Sunday, 16 May 2010

Modernity and tradition on the Suffolk coast

This extraordinary concrete church, St Andrew in Felixstowe (1929-31, listed at Grade II*) was designed by Hilda Mason in collaboration with Raymond Erith. It mixes modern architectural themes and modern construction with clear references to the medieval churches of East Anglia.

Erith, born in 1904, went on to become a leading classical architect in the postwar period when classical architecture was completely out of fashion, and in due course was the mentor and partner of Quinlan Terry.

I don’t know who Hilda Mason was. The Shakespeare Memorial Theatre in Stratford on Avon by Elizabeth Scott was, I seem to remember, cited as the only major or listed pre-war public building by a female architect. It seems this is not the case. And the church looks more interesting than the theatre.

St Andrew’s made me wonder whether Erith could have gone on to be a much more interesting architect had he taken a different path – maybe in the vein of George Pace, or William Whitfield in his later buildings.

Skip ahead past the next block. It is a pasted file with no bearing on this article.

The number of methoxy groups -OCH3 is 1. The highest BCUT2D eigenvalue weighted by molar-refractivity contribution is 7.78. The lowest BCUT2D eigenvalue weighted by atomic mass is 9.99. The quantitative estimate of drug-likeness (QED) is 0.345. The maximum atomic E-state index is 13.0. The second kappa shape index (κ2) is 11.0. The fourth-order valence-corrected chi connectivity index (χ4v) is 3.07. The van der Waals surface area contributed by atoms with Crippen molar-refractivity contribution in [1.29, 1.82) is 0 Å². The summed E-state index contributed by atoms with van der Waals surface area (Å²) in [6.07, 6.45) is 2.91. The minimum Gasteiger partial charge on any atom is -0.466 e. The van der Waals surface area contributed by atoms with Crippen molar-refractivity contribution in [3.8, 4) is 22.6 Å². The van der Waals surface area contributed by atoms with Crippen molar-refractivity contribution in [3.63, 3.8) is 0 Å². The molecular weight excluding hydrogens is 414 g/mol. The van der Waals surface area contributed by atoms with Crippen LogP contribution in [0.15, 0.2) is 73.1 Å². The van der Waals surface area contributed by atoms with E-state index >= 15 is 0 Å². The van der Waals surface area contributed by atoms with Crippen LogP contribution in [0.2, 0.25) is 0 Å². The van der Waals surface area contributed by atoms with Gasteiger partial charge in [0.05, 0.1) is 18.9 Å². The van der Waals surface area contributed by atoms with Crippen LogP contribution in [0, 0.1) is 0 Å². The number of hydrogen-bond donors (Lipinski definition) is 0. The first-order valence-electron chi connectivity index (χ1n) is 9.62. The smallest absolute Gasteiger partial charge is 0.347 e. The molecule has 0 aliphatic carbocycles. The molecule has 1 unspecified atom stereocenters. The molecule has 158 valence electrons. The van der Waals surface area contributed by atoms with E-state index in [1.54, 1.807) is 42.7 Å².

Robert McCrum, in today’s Observer, reflects on the difficulty that writers and other artists find in remaining creative as they age. No problem for geniuses such as Picasso, but not so easy in the lower tiers. One can’t help noticing that the second half of the average ‘best of’ CD isn’t worth listening to. The late novelist Simon Raven remarked that ‘as people get older they get more conservative and more boring’ – I think we’ve all noticed that. The architect Tony Fretton, giving a talk at the RIBA’s Small Practice conference a couple of years ago, observed that the visual language of architecture is renewed by small young practices. We seldom see anything new from the ‘great’ or leading architects today, once they are established – we have to seek it out elsewhere.

So Erith starts out, aged 25 or so, with an association with a building that is still startling today, and ends up pursuing a kind of architecture where originality is not so highly admired. Leon Krier’s trajectory is similar: early modernist-influenced work while working for James Stirling rejected in favour of a conversion to traditional ways of thinking about architecture and urbanism.

So might the conversions of Erith and Krier to traditional design be no more than examples of the syndrome that Raven articulated? If creativity dries up in middle age, then a philosophy that regards creativity as overvalued sounds like an expedient strategy to adopt at about that time.

I wish I knew more about Hilda Mason.

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